Yanoconodon alllini (Luo, Chen, Li and Chen 2007; Early Cretaceous, 122 mya; 13 cm in length; Figs. 1, 2) is known from a nearly complete and articulated crushed fossil. It is traditionally considered a eutriconodont, a clade that traditionally includes Spinoletes, Repenomamus, Gobiconodon, Liaoconodon, Jeholodens and Volaticotherium. Unfortunately that clade is paraphyletic in the large reptile tree (LRT). Here Yanoconodon was derived from a sister to Pachygenelus and nested between that clade and the Mammalia (Fig. 3).
Yanoconodon had a semi-sprawling posture
and a a long, robust torso with an unusually thick lumbar vertebrae provided with very short ribs. The limbs were short. The canines were quite narrow. The posterior jaw bones were still attached to the jaw. They had not yet become completely reduced to middle ear bones and completely separated from the jaw bones. So, by definition and cladogram (Fig. 3), Yanoconodon was not a true mammal. Wikipedia disagrees as that author reports, “Despite this feature Yanoconodon is a true mammal.”
See below for some thoughts on that.
from the Luo, Chen and Chen abstract
“Detachment of the three tiny middle ear bones from the reptilian mandible is an important innovation of modern mammals. Here we describe a Mesozoic eutriconodont nested within crown mammals (1) that clearly illustrates this transition: the middle ear bones are connected to the mandible via an ossified Meckel’s cartilage. The connected ear and jaw structure is similar to the embryonic pattern in modern monotremes (egg-laying mammals) and placental mammals, but is a paedomorphic feature retained in the adult, unlike in monotreme and placental adults. This suggests that reversal to (or retention of) this premammalian ancestral condition is correlated with different developmental timing (heterochrony) in eutriconodonts. (2) This new eutriconodont adds to the evidence of homoplasy of vertebral characters in the thoraco-lumbar transition and unfused lumbar ribs among early mammals. (3) This is similar to the effect of homeobox gene patterning of vertebrae in modern mammals, making it plausible to extrapolate the effects of Hox gene patterning to account for homoplastic evolution of vertebral characters in early mammals.” (4)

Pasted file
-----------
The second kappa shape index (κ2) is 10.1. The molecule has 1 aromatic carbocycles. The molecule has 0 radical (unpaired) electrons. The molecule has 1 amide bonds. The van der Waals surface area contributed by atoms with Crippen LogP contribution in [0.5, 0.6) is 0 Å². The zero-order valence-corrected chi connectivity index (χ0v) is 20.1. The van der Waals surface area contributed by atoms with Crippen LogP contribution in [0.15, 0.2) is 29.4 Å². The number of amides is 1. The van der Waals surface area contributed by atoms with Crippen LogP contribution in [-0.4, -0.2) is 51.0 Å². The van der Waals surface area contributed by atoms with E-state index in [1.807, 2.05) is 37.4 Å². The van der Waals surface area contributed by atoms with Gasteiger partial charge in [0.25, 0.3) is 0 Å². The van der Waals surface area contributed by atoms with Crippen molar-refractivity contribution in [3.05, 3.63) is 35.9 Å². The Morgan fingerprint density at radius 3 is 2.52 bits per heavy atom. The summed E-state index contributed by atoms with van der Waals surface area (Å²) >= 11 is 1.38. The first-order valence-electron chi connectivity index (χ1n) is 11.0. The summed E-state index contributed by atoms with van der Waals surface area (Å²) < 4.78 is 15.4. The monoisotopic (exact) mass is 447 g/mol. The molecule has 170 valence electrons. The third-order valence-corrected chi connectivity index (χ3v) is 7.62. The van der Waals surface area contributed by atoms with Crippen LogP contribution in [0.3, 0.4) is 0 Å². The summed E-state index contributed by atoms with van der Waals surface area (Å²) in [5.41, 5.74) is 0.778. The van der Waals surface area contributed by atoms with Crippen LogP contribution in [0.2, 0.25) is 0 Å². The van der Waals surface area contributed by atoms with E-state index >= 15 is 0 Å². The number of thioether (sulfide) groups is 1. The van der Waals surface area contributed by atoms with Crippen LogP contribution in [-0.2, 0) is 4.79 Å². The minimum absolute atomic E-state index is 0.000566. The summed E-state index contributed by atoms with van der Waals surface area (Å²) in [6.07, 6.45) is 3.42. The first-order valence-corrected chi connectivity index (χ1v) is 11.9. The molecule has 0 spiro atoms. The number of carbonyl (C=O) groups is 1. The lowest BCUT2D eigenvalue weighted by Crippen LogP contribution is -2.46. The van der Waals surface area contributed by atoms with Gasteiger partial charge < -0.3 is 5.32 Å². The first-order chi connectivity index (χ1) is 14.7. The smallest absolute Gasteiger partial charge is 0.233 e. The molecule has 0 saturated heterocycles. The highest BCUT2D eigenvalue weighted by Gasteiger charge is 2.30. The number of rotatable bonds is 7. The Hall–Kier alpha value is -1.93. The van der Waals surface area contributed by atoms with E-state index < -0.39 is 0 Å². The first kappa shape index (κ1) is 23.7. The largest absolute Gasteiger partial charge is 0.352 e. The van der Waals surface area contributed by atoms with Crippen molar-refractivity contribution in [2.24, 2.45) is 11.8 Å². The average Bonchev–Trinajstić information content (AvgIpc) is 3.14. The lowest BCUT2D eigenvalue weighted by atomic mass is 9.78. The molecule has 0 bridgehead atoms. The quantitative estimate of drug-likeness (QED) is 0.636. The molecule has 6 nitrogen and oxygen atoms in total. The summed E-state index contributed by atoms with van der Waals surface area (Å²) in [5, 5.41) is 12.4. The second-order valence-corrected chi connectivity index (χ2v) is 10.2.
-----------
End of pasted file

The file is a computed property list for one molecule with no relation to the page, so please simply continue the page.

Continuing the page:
- The LRT nests Yanoconodon just outside the crown mammals. Not sure why the authors say this, given what they report about the posterior jaw bones as posterior jaw bones.
- Curious that the retention of “this pre-mammalian ancestral condition” does not indicate to the authors that Yanoconodon is indeed a pre-mammal.
- Yanoconodon does not nest as an early mammal in the LRT.
- …or…not, if Yanoconodon is indeed a non-mammalian trithelodont. Other non-mammalian cynodonts lived alongside Jurassic mammals. Only one purported eutriconodont listed above is a mammal, Volaticotherium. It nests as a basal placental. Triconodon is a mammal, too, a monotreme known from just a dentary and teeth.
Yanoconodon is a great transitional fossil.
You can call it a mammal, if you want to slightly stretch the current definition. You can call it a mammal if you want to describe it as the last common ancestor of all living mammals. But as soon as a better transitional candidate comes along, it will be demoted.
Luo Z, Chen P, Li G, and Chen M 2007. A new eutriconodont mammal and evolutionary development in early mammals. Nature 446:15. online Nature